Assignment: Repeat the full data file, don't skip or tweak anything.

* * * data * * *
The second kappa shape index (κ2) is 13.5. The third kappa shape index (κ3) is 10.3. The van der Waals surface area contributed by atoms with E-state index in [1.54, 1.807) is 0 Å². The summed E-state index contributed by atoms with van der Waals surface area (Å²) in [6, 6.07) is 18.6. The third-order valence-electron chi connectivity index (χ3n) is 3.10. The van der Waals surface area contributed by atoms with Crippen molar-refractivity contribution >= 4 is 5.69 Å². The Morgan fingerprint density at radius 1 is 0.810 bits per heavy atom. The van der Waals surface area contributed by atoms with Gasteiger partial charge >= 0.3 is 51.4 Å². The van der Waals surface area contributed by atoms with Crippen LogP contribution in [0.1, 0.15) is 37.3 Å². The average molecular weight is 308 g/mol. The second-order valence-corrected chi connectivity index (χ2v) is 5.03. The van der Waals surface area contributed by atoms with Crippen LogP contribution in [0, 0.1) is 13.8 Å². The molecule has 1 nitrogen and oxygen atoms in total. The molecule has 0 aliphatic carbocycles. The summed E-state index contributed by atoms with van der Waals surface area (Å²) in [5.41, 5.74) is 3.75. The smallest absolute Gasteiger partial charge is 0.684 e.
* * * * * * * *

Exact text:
The second kappa shape index (κ2) is 13.5. The third kappa shape index (κ3) is 10.3. The van der Waals surface area contributed by atoms with E-state index in [1.54, 1.807) is 0 Å². The summed E-state index contributed by atoms with van der Waals surface area (Å²) in [6, 6.07) is 18.6. The third-order valence-electron chi connectivity index (χ3n) is 3.10. The van der Waals surface area contributed by atoms with Crippen molar-refractivity contribution >= 4 is 5.69 Å². The Morgan fingerprint density at radius 1 is 0.810 bits per heavy atom. The van der Waals surface area contributed by atoms with Gasteiger partial charge >= 0.3 is 51.4 Å². The van der Waals surface area contributed by atoms with Crippen LogP contribution in [0.1, 0.15) is 37.3 Å². The average molecular weight is 308 g/mol. The second-order valence-corrected chi connectivity index (χ2v) is 5.03. The van der Waals surface area contributed by atoms with Crippen LogP contribution in [0, 0.1) is 13.8 Å². The molecule has 1 nitrogen and oxygen atoms in total. The molecule has 0 aliphatic carbocycles. The summed E-state index contributed by atoms with van der Waals surface area (Å²) in [5.41, 5.74) is 3.75. The smallest absolute Gasteiger partial charge is 0.684 e.